A blend of warmth, excitement and melancholy washes through my belly as I realize that Ursula, herself, wrote these words. I am holding an object she held. I see the same image she saw. I touch the ink that flowed from her fountain pen, and know traces of her fingerprints linger on the cardstock. In Ursula’s invisible presence, I wonder how it can be that I feel so connected to—even love for—a woman who died before I was born, whose blood I do not share, and whose only link to me is a dusty, antique, maroon velvet photo album.

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KFWB Presents…Ursula Cheshire

Hollywood AM radio station KFWB featured Ursula on its program in February 1927

Hollywood AM radio station KFWB featured Ursula on its program in February 1927

After Ursula’s turn in the play The Sin of David in May 1926, and her divorce decree three months later, the next mention of her found in my online research appeared in the January 29, 1927 publication of Radio Doings, the “Red Book of Radio.” A weekly guide to programming for the Pacific Coast, Radio Doings ran feature articles, news briefs, ads, Q&A, “DX Club” (association of radio hobbyists) correspondence, a “Woman’s Page,” broadcast timetables, and detailed programs.

Radio Doings ad

1927 ad in “Radio Doings,” a weekly guide to programming for the Pacific Coast

The programming page for KFWB, an AM radio station out of Hollywood, California, announced that Ursula Cheshire would be featured on Friday, February 4 from 9 to 10 am, along with Merrill Oslin and the Warner Bros. String Trio.

Launched in 1925 by Sam Warner, KFWB was owned by the Warner Bros. Motion Picture Studios. The radio station, which operated with 500 watts of power, still exists, now as an all-sports station known as The Beast 980 and running with 5,000 watts.

I assume Ursula sang on the program, but have no record of what. I believe her co-guest was the same Merrill Oslin who was an ensemble cast member in the 1929-1930 Broadway musical comedy Sons O’ Guns, which played at the Imperial Theatre in midtown-Manhattan (where Les Miserables is currently showing). And, perhaps the musicians in the Warner Bros. String trio were some of those who performed in the “Vitaphone” shorts that the movie studio produced to promote “talking pictures.” (Vitaphone was a sound film system used for films from 1926 to 1931.)

The Jazz Singer souvenir program

1927 souvenir program cover for “The Jazz Singer,” starring Al Jolson

Here’s some historical context for you: The world’s first “talkie” (synchronized-sound feature film), The Jazz Singer (starring Al Jolson), was released in 1927—the same year Los Angeles listeners heard Ursula’s beautiful singing voice resounding through their radio speakers.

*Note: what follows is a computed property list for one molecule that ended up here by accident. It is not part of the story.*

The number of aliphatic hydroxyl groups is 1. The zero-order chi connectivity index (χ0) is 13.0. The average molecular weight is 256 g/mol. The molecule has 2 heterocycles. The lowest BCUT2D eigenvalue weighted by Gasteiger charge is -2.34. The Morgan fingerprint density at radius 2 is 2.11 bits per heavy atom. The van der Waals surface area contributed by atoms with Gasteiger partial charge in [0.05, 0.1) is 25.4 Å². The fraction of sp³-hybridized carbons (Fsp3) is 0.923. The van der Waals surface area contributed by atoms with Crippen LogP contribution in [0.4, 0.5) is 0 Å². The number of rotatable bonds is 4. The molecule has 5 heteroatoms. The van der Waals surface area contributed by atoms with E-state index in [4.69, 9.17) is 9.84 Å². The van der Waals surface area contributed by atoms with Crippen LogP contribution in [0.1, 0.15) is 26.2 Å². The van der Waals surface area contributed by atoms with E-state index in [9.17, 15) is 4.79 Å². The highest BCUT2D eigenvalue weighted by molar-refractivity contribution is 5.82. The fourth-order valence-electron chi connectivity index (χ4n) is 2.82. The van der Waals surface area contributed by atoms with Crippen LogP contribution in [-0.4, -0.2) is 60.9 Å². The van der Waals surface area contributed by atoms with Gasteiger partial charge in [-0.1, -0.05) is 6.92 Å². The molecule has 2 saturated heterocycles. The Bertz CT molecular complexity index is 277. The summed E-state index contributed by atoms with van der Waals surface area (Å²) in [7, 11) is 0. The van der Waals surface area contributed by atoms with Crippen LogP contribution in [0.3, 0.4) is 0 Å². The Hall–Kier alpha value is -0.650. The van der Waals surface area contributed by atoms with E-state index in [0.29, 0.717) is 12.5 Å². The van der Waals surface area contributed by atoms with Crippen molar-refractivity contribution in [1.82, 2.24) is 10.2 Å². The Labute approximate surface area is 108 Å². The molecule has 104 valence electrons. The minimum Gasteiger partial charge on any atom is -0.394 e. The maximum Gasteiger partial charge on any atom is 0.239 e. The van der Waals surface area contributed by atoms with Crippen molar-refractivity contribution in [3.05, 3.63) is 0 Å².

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New Drama for Ursula Back in the States

Ursula Cheshire

Ursula in costume for “The Sin of David,” a play by Stephen Phillips (Los Angeles 1926)

As befitting a young woman whose life had thus far largely centered on the theater, Ursula experienced plenty of personal drama in the space of just over one year. Between May 1924 and mid-June 1925, she graduated from the University of California at Berkeley; studied at a castle in France with famous opera star Emma Calvé; toured parts of Europe with her fellow students; began an Italian romance, got engaged and married; separated from her new husband; and returned to California with her mother.

In the year between her homecoming (June 1925) and the issuance of her divorce decree (August 1926), Ursula returned to her steadfast love: the theater.

Gamut Club

1926 photo of the Gamut Club (Los Angeles), where Ursula acted in “The Sin of David.”

Both Ursula and her mother acted in the United States premiere of The Sin of David, a play by Stephen Phillips, who was the author of “Nero,” the college production in which Ursula danced and played the poisoner Locusta. Produced by Ursula’s esteemed childhood Shakespeare teacher Florence A. Dobinson, the play opened on May 17, 1926 at Los Angeles’s Gamut Club, a men’s musical and arts society.

Ursula Cheshire

Ursula in costume for “The Sin of David”; photo taken on Browning Blvd, Los Angeles, 1926

Set in the seventeenth century during the English civil war between Charles I. and the Parliament, The Sin of David is based on the Biblical story of King David and Bathsheba. (In a nutshell: From his rooftop, David spies on Bathsheba bathing, summons her, has sex with and impregnates her [his “sin”], and sends her husband to his death. David and Bathsheba marry; their son dies in infancy. They conceive a second son, Solomon, who eventually succeeds David as King of Israel.)

I don’t know whom Ursula played in Sin of David. The principal female character strums a mandolin towards the beginning of the drama, but even though Ursula was photographed in costume holding some sort of mandolin (in the outdoor photo), she did not play the lead role (Miss Mary Isabelle Alpaugh had that honor).

While L.A. Times drama critic Edwin Schallert offered a less-than-stellar review of the play, he did note that the actors included “the youngster Ursula Cheshire, whom the audience enjoyed exceedingly.” Go, Ursula!

The Sin of David play review

“L.A. TImes” review of “The Sin of David,” May 19, 1926